A Life of Devotion
Nusrat Fateh Ali Khan was driven as well, not by social, political outrage but by religious devotion. While Nusrat initially rose to fame singing music that is at least six centuries old, he also did extensive work in modern popular music with all of its attendant gadgetry.
Like Miles Davis, who in his later years was surrounded by electronics, Nusrat’s basic sound remained clean and piercing. But unlike Miles, Nusrat always returned to the basic form that he began with.
Nusrat initially drew criticism for altering the ancient qwaali, a form of Islamic devotional music from the mystical Sufi sect. It was through that alteration that he succeeded in popularizing the original form with young Muslims in Asia.
He also became a staple on the international dance club circuit. Yet despite the secular groove that record producers and DJs mixed with his voice, Nusrat’s concerts and the bulk of his recordings remained traditional and devotional.
Those who knew him only by his collaborations with producer Michael Brooke (“Mustt Mustt”), rocker Eddie Vedder (“Dead Man Walking” Soundtrack) and the countless dance floor remixes may have been surprised by Nusrat concerts. These were pure qwaali hand claps, one harmonium, a couple of tablas or drums and the soaring voices of the “party” or group led by Nusrat.
The qwaali is used to induce religious ecstasy in the faithful. The leader of a qwaali party concentrates on his audience. If he finds a word or phrase that strikes a chord with a listener, the singer repeats the phrase until the listener is dancing ecstatically.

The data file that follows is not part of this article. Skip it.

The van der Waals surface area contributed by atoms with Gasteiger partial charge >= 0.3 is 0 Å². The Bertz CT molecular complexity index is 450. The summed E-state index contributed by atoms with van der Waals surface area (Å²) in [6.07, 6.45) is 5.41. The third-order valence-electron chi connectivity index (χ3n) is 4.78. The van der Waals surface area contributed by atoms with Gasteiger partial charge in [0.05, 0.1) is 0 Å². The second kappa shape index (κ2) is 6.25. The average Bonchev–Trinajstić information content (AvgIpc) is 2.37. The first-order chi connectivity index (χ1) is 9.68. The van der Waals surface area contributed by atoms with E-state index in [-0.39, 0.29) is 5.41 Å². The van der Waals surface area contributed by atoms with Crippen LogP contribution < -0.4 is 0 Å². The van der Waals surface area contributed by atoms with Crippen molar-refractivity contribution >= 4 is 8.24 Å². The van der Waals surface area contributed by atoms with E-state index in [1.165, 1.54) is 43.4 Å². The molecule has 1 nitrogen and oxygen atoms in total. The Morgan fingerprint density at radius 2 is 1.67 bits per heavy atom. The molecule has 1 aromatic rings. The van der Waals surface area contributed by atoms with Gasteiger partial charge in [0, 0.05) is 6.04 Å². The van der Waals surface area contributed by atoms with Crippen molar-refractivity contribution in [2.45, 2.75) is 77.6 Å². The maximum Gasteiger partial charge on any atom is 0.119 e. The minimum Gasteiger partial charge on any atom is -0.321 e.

The relative sterility of Western style auditoriums and small number of practicing Sufis in the United States kept us from getting a real dose of Nusrat live.
The first time I heard him was on a WOMAD compilation record. The track fades upon a qwaali in progress. The rolling thrust of the tabla is in full effect. But the most striking feature is the high-driving voice of Khan. I kept thinking this guy could have a serious career in soul music; he’s got the rhythm and the passion down pat.
That particular hybrid never came about. It may be just as well: Nusrat Fateh Ali Khan will be remembered as a standard bearer who indulged us with crossover work only to help remind us what he was really about. May his loyalty to his roots–and Fela’s loyalty to the powerless–serve as examples for engaged musicians and artists world wide.
ATC 72, January-February 1998